DURHAM, N.H. – The investigation into how a young woman contracted a rare form of anthrax has rippled through this college town, cutting off a small but valued source of food, shelter and community.
The United Campus Ministry's Waysmeet Center was shut down late last month after the woman became critically ill after attending a Dec. 4 drum circle there. Two of the center's drums and an electrical outlet have tested positive for anthrax, and authorities say the woman likely swallowed anthrax spores propelled into the air by vigorous drumming.
The center houses eight University of New Hampshire students, a food pantry and a variety of programs involving campus organizations and community groups. The building's doors, once open to all, are wrapped in yellow tape and plastered with "no trespassing" signs.
"It's not just a young woman who is sick," the Rev. Larry Brickner-Wood said Thursday. "There are students who've been displaced. There are people who can't get to the food pantry. There are folks who aren't able to come together. There are a lot of things that aren't able to happen."
But, he added, the most important thing remains the woman's recovery. Her name has not been released.
"That building is very dear to me, but they're things. Those drums are very dear to me, but they're things," he said.
The two drums that tested positive for anthrax were donated to the center, he said. One was a decorative drum that was rarely played; the other was the one Brickner-Wood most often played, though he did not play that night.
"Most of our drums are from companies that do fair trade and sustainably harvested wood but in a shoestring operation, if people give you musical instruments, you take them," he said.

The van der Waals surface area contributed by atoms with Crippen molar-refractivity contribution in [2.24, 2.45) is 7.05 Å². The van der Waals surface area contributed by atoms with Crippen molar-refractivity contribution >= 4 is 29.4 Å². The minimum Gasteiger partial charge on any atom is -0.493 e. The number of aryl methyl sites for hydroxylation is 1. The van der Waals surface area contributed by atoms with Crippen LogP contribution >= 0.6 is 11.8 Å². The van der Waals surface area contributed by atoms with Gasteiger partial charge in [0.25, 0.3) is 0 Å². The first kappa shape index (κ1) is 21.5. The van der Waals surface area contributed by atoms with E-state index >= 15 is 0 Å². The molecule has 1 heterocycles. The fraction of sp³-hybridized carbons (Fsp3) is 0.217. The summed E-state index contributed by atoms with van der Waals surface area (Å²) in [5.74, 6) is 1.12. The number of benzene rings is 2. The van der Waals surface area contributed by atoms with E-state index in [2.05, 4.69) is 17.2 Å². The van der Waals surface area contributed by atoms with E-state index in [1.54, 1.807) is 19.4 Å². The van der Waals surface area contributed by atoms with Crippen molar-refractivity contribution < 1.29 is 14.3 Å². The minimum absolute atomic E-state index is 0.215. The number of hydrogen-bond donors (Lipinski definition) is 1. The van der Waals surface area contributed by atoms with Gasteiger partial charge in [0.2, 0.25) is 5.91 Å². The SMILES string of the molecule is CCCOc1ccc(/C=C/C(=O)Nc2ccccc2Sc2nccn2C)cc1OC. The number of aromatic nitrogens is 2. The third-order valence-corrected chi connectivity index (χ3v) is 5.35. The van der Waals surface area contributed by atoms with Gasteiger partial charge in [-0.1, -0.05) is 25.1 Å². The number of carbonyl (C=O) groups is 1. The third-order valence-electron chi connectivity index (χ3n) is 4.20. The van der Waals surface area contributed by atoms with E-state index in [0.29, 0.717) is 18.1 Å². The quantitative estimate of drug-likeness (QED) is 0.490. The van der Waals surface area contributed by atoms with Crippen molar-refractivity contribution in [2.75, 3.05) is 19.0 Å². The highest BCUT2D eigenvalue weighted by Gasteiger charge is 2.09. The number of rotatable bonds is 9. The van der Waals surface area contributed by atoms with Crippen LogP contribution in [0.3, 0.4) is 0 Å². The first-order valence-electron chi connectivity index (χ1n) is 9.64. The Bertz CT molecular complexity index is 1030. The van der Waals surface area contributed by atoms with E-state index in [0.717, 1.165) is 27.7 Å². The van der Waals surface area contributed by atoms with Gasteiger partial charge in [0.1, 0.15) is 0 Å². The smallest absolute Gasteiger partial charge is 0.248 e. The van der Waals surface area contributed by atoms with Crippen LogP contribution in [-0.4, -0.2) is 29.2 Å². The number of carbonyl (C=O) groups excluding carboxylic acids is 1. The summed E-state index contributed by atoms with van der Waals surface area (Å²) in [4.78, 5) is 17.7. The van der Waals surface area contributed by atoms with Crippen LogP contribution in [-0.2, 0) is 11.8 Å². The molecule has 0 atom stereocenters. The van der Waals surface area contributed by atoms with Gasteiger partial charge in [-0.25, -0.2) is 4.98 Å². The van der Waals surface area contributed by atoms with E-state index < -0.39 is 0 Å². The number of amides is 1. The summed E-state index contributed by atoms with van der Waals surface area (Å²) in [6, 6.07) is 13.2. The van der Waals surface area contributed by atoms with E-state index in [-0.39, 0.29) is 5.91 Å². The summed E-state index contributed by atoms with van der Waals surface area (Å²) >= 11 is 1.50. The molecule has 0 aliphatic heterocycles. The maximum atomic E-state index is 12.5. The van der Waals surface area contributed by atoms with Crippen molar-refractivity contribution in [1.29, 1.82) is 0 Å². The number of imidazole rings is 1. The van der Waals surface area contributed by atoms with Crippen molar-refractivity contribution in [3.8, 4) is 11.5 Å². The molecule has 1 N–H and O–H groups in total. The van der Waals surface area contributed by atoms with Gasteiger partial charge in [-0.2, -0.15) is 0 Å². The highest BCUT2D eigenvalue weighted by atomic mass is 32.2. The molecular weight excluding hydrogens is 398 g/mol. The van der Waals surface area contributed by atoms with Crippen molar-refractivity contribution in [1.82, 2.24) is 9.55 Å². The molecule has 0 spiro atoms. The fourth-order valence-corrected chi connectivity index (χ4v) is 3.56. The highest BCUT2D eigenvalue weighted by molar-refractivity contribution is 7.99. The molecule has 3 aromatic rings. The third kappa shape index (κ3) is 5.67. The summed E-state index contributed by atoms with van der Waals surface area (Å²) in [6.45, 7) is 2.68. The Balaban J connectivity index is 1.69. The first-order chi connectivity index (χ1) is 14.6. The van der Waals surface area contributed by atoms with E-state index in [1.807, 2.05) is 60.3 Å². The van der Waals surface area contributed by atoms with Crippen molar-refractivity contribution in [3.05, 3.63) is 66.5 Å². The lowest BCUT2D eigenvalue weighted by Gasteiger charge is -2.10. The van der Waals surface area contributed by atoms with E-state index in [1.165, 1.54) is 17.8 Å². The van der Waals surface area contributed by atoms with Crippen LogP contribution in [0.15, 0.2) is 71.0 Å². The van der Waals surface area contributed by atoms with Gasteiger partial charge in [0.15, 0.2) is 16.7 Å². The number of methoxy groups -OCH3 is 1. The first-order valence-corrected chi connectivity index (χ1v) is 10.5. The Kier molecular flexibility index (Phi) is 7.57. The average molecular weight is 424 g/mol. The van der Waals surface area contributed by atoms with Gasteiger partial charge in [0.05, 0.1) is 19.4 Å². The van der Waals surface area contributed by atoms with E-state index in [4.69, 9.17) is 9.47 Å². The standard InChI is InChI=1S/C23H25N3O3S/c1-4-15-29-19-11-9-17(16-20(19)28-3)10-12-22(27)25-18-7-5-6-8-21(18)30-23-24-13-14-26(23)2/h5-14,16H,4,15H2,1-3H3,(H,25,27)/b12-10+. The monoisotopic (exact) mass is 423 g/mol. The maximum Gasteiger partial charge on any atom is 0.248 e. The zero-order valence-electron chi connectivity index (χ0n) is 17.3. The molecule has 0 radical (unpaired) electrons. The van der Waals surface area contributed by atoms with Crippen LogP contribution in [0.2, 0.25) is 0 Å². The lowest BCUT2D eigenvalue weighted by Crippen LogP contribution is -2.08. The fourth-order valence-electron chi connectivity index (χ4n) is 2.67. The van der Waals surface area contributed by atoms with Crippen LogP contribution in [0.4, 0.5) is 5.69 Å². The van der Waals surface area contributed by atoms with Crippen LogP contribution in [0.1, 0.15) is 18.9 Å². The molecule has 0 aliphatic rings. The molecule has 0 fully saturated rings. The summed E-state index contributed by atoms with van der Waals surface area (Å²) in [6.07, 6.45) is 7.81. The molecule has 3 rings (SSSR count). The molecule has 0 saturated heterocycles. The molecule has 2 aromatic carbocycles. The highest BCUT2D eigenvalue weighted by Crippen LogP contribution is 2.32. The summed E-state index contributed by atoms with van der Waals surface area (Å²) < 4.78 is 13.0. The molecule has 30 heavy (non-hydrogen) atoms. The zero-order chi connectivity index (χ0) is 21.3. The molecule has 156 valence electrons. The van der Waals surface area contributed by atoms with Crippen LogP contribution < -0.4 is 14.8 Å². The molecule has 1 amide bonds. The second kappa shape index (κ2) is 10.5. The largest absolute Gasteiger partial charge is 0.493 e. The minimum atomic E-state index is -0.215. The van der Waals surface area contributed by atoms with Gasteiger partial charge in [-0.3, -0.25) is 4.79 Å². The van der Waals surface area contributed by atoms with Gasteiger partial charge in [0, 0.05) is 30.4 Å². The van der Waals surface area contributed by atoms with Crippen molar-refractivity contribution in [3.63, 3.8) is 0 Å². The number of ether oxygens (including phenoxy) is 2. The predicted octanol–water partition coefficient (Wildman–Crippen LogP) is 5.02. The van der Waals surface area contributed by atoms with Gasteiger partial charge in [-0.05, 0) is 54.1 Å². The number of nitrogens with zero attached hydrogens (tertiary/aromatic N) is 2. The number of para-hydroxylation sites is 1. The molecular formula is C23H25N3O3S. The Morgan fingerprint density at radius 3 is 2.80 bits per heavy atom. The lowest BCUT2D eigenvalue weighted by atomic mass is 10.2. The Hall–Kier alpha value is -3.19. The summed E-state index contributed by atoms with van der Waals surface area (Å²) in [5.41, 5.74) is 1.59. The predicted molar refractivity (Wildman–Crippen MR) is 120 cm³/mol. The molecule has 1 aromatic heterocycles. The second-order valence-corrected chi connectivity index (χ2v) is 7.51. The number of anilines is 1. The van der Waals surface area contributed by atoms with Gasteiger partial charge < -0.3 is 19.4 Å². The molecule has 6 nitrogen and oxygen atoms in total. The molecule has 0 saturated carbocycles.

There have been several recent U.S. anthrax cases linked to naturally occurring anthrax on animal hide-covered drums. This case is unusual because the spores didn't enter through the skin or lungs but through the woman's digestive system.
Chris Adamski with the state Department of Health and Human Services said 64 drums were used that night. Besides the two that tested positive for anthrax, 52 others tested negative and the other 10 were being tested Thursday.
The pastor said he hasn't decided whether to continue the drum circles. One option may be banning outside drums, though that would run counter to the center's core philosophy of openness, he said.
"That's just not who we are," he said.
Public health officials have contacted 52 of the 60 people who attended the drum circle, and among those contacted, more than half have gotten vaccinated or are taking antibiotics, Adamski said.
That includes Brickner-Wood, who initially didn't want to take the antibiotics in part because he recently finished a 10-day course of antibiotics during a lengthy recovery from pneumonia and the flu. He changed his mind quickly after feeling a bit sick one day.
"I have a family and I'd feel pretty stupid with the antibiotics sitting on the counter if something happened, just like I'd feel stupid if I was kayaking without my life jacket," he said.
Brickner-Wood said he has been drumming for eight or nine years and started the monthly drum circle and pasta dinner at the ministry center about five years ago. It quickly became popular among students and community members.
Though he does not know the woman who became ill and doesn't believe he met her that night, Brickner-Wood recalled that the Dec. 4 event was very crowded.